For a more upmarket meal (with a price tag to match), try Lae Lay Grill or The Hilltop up on the steep slope behind Ao Nang. The menu is the usual Thai and seafood, but the setting is spectacular, especially early evening. Both are good choices for a special occasion meal; The Hilltop also has a nice bar area if you want to just go for a sunset cocktail.
Ao Nang also has the best selection of western and international dining on mainland Krabi, and is particularly strong in Italian food, though the only remaining authentic Italian restaurant on the beachfront road is Azzurra, which is strong on home made pasta. For more real Italian taste, you will need to venture out into the village to Red Devil (5 minutes by tuk-tuk), which is run by Lo Spuntino’s former chef, Umberto, who serves up excellent filled pasta, melting risottos and simple grilled meats (now closed until August 2013). Most of the other pizzerias you will find at the beachfront are actually owned and run by south Asians (Indian and Bangladeshi people) – so if authenticity is important to you, seek out one of the restaurants named above.Red meat eaters should head straight for Carnivore, on the Klong Haeng Rd opposite Thai Village Resort, which serves simply perfect steaks, with hearty accompaniments, as well as a range of classic European cuisine for those with smaller appetites. Good wine list.
If you – or your children – are yearning for a taste of home, you are sure to find it in a corner of Ao Nang. Scandi natives can head to Blue Mango opposite Krabi Resort, which serves a small Swedish menu including pytt i panna meatballs and plank steak, as well as good Swedish pizza (don’t knock it until you have tried it!); or Jeanette’s, another Swedish restaurant on the beachfront; Swiss people will find their rösti and schnitzel in Wanna’s Place (which is also the place to try a Thai massaman curry); Germans can get a meat and potato fix in Divers’ Inn; while Dutch tourists should head to the tiny Poppy’s for authentic kroket and other delicacies.
Gringos in the new “Walking street” on the corner of Phra Nang Inn, offers decent (though not great) Tex-Mex food and is run by the same Finnish – Thai team as the always crowded international beach front restaurant, A-ning. The sports bar and grill, TJ’s, next to Starbucks, is another spot to grab a decent bite and catch a game on the big screen.
There has also been a recent spate of openings of Indian restaurants along the beachfront. These tend to be stronger in tandoori (clay pot) dishes and vegetarian options – meat dishes are often bland and overpriced. The best of the lot are Navrang Mahal (behind the seafood street mentioned above) and Tandoori Nights, diagonally opposite McDonald’s. Further down past the McDonald’s is the new Cleopatra restaurant, serving up middle eastern food, along with high volume Arabic pop and your very own shisha pipe, should you want one.
Fast food and chain restaurant fans are catered for with franchises of McDonald’s and Burger King, as well as a Subway and Starbucks, all located along the main beach road.Most international food you will find will be in the 250 – 500 baht a head range (without drinks). For western food on a budget, try the popular Spaghetti House, next to Siam Commercial Bank, or Bernie’s Place, which offers the longstanding all-you-can-eat buffet dinner for 250 baht – or a wallet-friendly 75-150 baht for children (including ice cream), though don’t expect haute cuisine.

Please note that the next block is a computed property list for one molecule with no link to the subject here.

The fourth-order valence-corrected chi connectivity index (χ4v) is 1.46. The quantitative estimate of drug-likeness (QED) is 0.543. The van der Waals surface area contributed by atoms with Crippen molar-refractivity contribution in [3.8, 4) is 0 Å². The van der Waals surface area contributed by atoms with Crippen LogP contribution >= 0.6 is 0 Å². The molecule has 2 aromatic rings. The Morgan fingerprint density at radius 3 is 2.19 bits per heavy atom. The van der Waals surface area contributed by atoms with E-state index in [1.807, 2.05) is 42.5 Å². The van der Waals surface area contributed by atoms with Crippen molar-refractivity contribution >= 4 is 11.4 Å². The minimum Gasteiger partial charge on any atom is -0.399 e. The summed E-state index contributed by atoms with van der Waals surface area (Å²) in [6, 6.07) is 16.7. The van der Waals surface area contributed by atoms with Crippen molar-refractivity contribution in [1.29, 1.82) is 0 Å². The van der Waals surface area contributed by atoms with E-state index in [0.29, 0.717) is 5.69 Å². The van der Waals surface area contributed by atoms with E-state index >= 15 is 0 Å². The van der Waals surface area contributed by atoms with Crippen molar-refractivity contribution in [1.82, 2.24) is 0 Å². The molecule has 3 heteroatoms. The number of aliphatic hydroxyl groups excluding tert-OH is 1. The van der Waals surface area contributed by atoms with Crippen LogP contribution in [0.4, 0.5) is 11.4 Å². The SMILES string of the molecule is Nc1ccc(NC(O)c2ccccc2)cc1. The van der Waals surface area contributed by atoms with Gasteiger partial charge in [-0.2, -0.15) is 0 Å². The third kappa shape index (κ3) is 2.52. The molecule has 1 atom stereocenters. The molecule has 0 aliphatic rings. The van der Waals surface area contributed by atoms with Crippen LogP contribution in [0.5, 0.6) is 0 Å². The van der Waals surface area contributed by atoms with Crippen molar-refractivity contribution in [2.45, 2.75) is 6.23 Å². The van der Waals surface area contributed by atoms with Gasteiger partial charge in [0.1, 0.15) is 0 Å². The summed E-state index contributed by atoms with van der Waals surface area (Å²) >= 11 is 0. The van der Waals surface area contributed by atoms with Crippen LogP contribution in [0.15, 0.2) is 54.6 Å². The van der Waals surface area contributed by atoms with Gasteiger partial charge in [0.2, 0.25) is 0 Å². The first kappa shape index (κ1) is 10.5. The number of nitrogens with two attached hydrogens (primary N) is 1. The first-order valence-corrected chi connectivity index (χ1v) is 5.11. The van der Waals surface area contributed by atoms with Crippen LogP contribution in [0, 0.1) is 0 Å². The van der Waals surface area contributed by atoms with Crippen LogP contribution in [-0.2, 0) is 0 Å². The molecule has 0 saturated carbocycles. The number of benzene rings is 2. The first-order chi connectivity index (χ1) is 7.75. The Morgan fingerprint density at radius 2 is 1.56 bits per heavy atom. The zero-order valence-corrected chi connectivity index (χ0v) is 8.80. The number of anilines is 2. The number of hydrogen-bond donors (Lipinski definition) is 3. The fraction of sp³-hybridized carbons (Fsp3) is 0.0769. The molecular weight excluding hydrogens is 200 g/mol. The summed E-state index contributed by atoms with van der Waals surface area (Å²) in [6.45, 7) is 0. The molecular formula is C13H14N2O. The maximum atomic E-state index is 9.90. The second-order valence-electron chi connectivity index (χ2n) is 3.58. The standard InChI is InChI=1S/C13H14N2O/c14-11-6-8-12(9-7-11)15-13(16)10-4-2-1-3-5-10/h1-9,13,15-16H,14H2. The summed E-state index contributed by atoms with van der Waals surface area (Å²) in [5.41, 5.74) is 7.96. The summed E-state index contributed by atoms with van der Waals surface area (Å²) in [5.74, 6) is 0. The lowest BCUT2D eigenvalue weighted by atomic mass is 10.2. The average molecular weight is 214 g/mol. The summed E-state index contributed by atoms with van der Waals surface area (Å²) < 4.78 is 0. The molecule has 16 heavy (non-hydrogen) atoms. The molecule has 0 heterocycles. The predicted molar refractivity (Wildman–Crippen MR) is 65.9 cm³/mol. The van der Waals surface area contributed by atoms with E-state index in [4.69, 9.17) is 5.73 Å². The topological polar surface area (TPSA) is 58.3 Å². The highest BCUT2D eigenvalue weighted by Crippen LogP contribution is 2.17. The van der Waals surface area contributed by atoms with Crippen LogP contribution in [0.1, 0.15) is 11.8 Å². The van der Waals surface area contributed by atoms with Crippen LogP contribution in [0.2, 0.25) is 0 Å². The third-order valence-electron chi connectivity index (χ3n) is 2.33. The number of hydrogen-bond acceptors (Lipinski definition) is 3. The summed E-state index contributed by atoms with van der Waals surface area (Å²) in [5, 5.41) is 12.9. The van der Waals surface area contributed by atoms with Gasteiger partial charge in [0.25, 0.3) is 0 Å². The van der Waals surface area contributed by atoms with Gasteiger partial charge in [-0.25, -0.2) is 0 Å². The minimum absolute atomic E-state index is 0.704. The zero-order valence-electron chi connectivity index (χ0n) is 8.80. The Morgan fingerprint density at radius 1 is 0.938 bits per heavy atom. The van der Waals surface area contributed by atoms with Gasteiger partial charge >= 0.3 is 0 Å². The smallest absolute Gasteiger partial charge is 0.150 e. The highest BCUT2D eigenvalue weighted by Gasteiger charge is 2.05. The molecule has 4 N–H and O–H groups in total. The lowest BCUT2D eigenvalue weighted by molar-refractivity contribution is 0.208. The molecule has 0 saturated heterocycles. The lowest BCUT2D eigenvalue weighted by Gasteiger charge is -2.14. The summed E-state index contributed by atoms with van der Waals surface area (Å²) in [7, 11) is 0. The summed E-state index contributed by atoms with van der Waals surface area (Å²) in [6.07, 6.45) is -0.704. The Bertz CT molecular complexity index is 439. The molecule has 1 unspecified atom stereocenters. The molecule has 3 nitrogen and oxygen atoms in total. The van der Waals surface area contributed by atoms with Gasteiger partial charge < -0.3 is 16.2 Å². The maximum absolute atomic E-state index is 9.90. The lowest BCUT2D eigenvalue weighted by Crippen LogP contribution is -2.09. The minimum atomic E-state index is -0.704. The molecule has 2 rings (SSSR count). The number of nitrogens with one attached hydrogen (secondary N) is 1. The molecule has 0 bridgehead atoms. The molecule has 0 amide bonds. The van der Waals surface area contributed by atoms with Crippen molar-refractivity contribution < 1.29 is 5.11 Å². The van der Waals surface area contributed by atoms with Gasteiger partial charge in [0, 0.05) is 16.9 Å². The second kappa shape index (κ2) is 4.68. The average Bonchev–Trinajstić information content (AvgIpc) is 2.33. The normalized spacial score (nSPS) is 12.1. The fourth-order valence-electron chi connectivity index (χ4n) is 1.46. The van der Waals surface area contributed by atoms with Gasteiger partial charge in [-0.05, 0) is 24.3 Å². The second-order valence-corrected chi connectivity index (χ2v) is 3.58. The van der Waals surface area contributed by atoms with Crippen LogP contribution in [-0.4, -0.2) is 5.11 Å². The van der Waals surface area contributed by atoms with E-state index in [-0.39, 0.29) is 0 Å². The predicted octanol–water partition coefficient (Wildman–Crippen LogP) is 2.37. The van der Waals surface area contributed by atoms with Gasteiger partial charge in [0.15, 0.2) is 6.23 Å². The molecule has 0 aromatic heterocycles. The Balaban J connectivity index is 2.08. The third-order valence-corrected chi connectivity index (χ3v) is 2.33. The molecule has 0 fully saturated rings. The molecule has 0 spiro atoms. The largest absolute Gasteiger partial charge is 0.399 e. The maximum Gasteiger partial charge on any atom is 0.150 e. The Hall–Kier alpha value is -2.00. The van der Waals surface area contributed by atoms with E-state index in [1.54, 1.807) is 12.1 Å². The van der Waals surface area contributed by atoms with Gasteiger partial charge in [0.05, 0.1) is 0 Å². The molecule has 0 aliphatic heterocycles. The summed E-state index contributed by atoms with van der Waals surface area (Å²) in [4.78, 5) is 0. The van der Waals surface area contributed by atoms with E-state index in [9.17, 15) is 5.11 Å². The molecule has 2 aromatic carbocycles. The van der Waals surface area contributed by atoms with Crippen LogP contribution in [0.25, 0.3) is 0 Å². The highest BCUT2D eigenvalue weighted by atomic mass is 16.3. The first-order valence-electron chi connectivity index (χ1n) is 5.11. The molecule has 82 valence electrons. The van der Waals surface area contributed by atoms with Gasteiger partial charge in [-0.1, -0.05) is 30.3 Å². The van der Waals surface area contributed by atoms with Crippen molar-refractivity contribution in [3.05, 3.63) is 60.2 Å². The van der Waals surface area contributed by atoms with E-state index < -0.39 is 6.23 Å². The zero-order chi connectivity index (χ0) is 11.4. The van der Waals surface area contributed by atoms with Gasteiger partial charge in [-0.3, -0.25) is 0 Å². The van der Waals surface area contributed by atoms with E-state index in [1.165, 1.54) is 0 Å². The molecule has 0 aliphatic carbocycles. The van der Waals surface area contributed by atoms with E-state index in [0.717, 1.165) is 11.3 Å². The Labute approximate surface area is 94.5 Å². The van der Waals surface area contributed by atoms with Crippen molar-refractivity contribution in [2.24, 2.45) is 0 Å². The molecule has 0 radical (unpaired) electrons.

Authentic Thai food is – surprisingly – quite hard to come by in the Ao Nang beach area, as it is usually adapted to (what Thai people think are) tourists’ tastes. If your taste buds can’t cope with chilli, Ban Lay Seafood, Blue Mango or A-ning restaurants serve probably the best modified versions of Thai food we have tasted. If you can take the heat, there are also a few places that serve something close to the real thing – although, with two of our favourite places (Ton Sai and The Massaman) having recently been demolished, those who are really into their Thai food should definitely consider making a trip to Krabi Town.
In Ao Nang, the street food is probably the best place to start. You can try all sorts of Thai dishes such as pad thai, noodle soup, and papaya salad, as well as food made to order, such as chicken with basil leaves, or spicy curries. At lunchtime until early evening, head for the stretch of road heading out of Ao Nang towards Nopparat Thara Beach, just past Krabi Resort. There is also a spot for street food outside the McDonald’s (currently suspended during the major roadworks expected to last until November 2013). You will find simpler dishes and chairs but no tables. Ao Nang or Klong Haeng villages, around 1km inland, also offer a lot of street food choices, both during the day and evening. Take a tuk-tuk from the beach.
If you prefer to eat in a restaurant, Boat Noodle, opposite Bank of Ayudhya and Lucky Yim, opposite Vogue Phranang Bay Resort (next to the overpriced Aree Ba Ba), are good, cheap bets. Ruen Preutsa in Somkiet Buri Resort (opposite McDonald’s) is a more upmarket Thai restaurant, set in a romantic garden. Another romantic dining spot (though not serving Thai food) can be found in The Last Fisherman bar (at the end of Soi 17). Here they do a nightly (western style) barbecue on the beach, so you can eat by candlelight on the sand.
Find more restaurant ideas below:
- Picnic food in Krabi
- Bars & nightlife in Krabi
- Krabi restaurants – Where to eat
- Krabi Italian Restaurants
- Krabi seafood restaurants
- Dealing with a food allergy in Krabi
- Krabi markets and street food
- Top ten Thai restaurants in Krabi
- Halal food in Krabi
- Vegetarian food in Krabi
- Child-friendly food and restaurants in Krabi
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Last updated: June 14, 2013